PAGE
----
April 5, 2007 -- Children born with a foot deformity that causes them to have a rigid flatfoot once faced extensive surgery to fully correct the problem. A treatment developed by a pediatric orthopaedic surgeon at Washington University School of Medicine in St. Louis has shown early success in correcting congenital vertical talus with minimal surgery in most cases.
Congenital vertical talus (CVT), or "rocker-bottom flat foot," occurs in about 1 in 10,000 live births. Left untreated, the patient would walk on the inside of the ankle rather than the bottom of the foot, resulting in pain and disability. CVT afflicts both healthy children and those with genetic birth defects and neuromuscular disorders.
Matthew B. Dobbs, M.D., who performs surgeries at St. Louis Children's Hospital, developed a treatment for CVT that involves gently manipulating the foot and applying long leg casts weekly for four to six weeks to gradually correct the deformity. After the casting period, Dobbs and his colleagues take an X-ray to determine the success of the correction.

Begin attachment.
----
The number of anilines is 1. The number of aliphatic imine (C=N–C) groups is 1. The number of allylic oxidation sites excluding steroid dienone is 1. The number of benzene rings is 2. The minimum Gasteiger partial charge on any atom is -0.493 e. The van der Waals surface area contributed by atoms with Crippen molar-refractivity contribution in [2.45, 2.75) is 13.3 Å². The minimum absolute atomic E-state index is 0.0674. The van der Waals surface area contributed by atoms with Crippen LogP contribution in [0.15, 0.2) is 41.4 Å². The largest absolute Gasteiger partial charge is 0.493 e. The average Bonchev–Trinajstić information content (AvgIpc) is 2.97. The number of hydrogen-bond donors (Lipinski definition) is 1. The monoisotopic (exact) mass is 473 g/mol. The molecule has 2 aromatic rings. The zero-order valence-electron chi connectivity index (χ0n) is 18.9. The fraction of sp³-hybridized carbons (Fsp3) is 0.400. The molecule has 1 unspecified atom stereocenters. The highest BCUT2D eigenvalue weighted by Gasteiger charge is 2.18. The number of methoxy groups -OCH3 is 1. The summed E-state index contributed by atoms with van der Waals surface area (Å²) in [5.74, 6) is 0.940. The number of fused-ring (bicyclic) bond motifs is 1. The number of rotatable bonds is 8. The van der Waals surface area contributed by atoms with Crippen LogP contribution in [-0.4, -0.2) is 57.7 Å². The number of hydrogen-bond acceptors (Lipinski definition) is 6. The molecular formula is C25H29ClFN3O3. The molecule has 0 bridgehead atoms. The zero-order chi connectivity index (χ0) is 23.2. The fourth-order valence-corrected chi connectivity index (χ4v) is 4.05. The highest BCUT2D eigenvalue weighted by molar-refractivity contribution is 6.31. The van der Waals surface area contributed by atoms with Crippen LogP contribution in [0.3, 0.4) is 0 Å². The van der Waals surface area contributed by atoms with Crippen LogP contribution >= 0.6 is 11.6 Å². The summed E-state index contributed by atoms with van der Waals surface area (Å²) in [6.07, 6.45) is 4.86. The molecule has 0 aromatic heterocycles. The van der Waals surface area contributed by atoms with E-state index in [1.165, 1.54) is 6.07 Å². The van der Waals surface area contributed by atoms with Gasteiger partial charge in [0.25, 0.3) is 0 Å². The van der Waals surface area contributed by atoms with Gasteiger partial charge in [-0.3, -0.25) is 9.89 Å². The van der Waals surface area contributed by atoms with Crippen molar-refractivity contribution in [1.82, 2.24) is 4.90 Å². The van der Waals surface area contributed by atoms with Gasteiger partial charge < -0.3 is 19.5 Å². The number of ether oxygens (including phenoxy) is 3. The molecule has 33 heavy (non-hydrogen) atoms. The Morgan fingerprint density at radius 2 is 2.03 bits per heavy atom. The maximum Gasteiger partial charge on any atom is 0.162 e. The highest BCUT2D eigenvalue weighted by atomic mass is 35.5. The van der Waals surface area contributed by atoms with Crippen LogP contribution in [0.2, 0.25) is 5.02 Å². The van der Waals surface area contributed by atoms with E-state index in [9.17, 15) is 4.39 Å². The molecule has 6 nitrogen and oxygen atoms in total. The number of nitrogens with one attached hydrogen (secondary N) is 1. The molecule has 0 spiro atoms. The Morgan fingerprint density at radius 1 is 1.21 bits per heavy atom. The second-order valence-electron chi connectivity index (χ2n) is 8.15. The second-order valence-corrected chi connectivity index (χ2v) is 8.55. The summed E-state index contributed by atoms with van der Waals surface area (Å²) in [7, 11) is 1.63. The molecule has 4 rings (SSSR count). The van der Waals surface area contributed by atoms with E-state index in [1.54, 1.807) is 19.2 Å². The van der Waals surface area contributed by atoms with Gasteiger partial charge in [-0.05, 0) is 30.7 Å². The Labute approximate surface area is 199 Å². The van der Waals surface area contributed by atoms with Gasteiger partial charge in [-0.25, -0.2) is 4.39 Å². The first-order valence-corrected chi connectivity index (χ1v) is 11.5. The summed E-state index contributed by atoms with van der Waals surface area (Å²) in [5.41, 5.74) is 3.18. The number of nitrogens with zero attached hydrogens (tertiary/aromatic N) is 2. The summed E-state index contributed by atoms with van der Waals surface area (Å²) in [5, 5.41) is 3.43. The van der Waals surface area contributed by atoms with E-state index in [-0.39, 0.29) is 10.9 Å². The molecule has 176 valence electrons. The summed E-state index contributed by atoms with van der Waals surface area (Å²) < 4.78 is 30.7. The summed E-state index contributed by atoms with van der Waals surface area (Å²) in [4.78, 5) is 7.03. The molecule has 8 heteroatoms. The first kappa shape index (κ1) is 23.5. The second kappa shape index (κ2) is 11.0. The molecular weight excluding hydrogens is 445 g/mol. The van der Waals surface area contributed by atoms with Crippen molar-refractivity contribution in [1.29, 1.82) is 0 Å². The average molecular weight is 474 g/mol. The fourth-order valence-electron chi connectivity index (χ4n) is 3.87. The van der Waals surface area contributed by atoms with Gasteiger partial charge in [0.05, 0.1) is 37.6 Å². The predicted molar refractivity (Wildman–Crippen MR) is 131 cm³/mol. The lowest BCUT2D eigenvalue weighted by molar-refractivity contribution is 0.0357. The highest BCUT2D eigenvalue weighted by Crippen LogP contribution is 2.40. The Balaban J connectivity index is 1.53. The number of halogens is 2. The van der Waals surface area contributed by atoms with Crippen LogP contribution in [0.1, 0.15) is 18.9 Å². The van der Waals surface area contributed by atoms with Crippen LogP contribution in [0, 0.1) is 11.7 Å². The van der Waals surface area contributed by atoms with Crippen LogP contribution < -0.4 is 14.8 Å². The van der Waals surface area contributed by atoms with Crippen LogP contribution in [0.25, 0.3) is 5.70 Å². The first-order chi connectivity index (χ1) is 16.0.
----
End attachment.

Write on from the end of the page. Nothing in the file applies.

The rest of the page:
"Much of the correction is achieved with casting alone," says Dobbs, associate professor of orthopaedic surgery at the School of Medicine. "In the cases where we are not able to reach full correction with casting, we reach the rest of the correction with a minimally invasive surgery. This type of surgery is very small compared to the extensive release surgery that has been done in the past."
In the minor surgical procedure, Dobbs inserts a small pin into a joint in the foot where it meets the ankle to hold the correct position for about two months. After the casting treatments or the surgical pinning, CVT patients wear a nighttime brace for several years to prevent recurrence.
Details about the treatment in 11 patients with CVT, or a total of 19 feet, are discussed in the March 2007 issue of The Journal of Bone and Joint Surgery.